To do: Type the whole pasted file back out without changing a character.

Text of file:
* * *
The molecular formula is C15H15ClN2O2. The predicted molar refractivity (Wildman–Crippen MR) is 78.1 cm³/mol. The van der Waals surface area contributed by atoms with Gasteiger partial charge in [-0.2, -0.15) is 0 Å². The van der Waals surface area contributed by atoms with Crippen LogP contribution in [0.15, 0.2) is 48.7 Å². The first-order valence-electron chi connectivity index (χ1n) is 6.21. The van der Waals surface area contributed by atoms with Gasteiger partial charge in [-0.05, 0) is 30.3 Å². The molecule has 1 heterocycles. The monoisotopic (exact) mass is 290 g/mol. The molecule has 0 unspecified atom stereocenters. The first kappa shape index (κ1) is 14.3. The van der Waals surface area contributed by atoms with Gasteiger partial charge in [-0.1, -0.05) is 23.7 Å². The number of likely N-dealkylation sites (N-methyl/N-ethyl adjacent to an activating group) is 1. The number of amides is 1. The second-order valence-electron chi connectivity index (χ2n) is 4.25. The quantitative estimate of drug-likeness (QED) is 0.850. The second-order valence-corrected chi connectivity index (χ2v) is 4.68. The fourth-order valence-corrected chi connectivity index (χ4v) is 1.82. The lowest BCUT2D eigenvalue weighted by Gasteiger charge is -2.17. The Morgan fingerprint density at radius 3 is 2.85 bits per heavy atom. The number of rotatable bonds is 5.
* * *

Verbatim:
The molecular formula is C15H15ClN2O2. The predicted molar refractivity (Wildman–Crippen MR) is 78.1 cm³/mol. The van der Waals surface area contributed by atoms with Gasteiger partial charge in [-0.2, -0.15) is 0 Å². The van der Waals surface area contributed by atoms with Crippen LogP contribution in [0.15, 0.2) is 48.7 Å². The first-order valence-electron chi connectivity index (χ1n) is 6.21. The van der Waals surface area contributed by atoms with Gasteiger partial charge in [-0.05, 0) is 30.3 Å². The molecule has 1 heterocycles. The monoisotopic (exact) mass is 290 g/mol. The molecule has 0 unspecified atom stereocenters. The first kappa shape index (κ1) is 14.3. The van der Waals surface area contributed by atoms with Gasteiger partial charge in [-0.1, -0.05) is 23.7 Å². The number of likely N-dealkylation sites (N-methyl/N-ethyl adjacent to an activating group) is 1. The number of amides is 1. The second-order valence-electron chi connectivity index (χ2n) is 4.25. The quantitative estimate of drug-likeness (QED) is 0.850. The second-order valence-corrected chi connectivity index (χ2v) is 4.68. The fourth-order valence-corrected chi connectivity index (χ4v) is 1.82. The lowest BCUT2D eigenvalue weighted by Gasteiger charge is -2.17. The Morgan fingerprint density at radius 3 is 2.85 bits per heavy atom. The number of rotatable bonds is 5.